Why are you working? To pay for school. What happens if you don’t work? You can’t pay for school. In the long run, it is worth it and you’ll be proud of yourself when it’s over. In the short run, it may feel like you’re missing out on something. At the end of the day, work hard so you can play hard and live well.
Joining the military can be a great, respectable option for students who don’t want to go to college, students who wish to postpone college for a few years, or students who are looking to enter the work force after high school. The military offers a unique experience to give back to your country, and many people are attracted to the prestige and benefits the military has to offer.
You may be thinking about the military as part of your future plans, but before you make a definite decision, it is important to ask yourself what your real motivation for enlisting is. The military is not for everyone, and once you enlist, you’re required to serve out your term even if it doesn’t turn out to be the experience you anticipated. Serving can be a very rewarding experience both personally and professionally and allow you to have a very enriching few years. Consider the following potential motives:
• Are you looking for a job?
• Do you not know what else to do?
• Do you want to serve your country?
• Are you looking for a career with the military, or do you just want to serve a term or two?
• Are you interested in the educational benefits and money for college?
• Do you want to see the world?
• Are you looking for a way to mature?
• Does serving in the military run in your family?
• Do you need money for college?
• Are other personal motivations driving you?
Once you determine that—and why—the military is the right choice for you, you will need to determine which branch you’d like to join. The best way to gain a real perspective about what military life will be like in each of the services is to meet with recruiters and ask all the questions you have about enlisting, including how to get started, specific details about deployment and active duty, what job opportunities are available to a new recruit, and whether there are options available primarily in the United States or overseas. There are six main services that make up the military: Marines, Army, Navy, Coast Guard, Air Force, and National Guard/Reserves. Once you research each of these branches and narrow down your decision, speaking to your guidance counselor or looking on the internet will help you find recruiters and recruiting offices in your area.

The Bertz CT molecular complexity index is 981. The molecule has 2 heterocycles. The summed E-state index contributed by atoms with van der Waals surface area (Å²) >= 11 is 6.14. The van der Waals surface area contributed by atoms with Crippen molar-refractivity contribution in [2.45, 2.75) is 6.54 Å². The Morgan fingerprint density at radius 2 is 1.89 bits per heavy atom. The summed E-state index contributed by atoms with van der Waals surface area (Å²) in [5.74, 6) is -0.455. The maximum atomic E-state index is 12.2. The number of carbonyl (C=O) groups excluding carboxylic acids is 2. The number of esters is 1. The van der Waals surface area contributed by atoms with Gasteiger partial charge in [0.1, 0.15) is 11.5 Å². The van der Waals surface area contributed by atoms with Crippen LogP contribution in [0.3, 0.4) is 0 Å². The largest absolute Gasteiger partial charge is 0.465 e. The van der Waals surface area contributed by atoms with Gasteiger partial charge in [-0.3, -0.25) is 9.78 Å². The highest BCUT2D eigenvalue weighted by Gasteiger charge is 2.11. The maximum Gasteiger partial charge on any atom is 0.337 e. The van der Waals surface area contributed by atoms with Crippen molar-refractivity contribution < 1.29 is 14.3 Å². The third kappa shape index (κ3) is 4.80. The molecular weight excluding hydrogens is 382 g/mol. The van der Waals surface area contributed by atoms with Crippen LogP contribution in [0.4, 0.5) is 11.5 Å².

The summer after your sophomore year is a great time to gain real-world training and insight into your field of study with a summer internship. Companies all over the country look for student interns to help out during the busy summer months, giving you a hands-on, short-term experience in the industry and an early glimpse at the career options available to you after graduation. An internship is a great way to start building your resume, gain personal business contacts, and form a relationship with a company in your field. There are many tools available to students looking for internships, and finding them is easy!
Utilize Your University
Universities like to help students find employment and be successful in the working world, both in internships while still enrolled and at the full-time level after graduation. There are many resources—some that you may not have even been aware of—available to students that you should take full advantage of.
1. The Career Center: Somewhere on campus, there is a Career Center or Employment Office filled with counselors who are eager to use their resources to help you find an internship. Making an appointment will allow you to meet a counselor face-to-face and explore the options that are available to you. Your counselor may also know personal contacts looking for interns, and if you fit their criteria, can recommend you for an interview.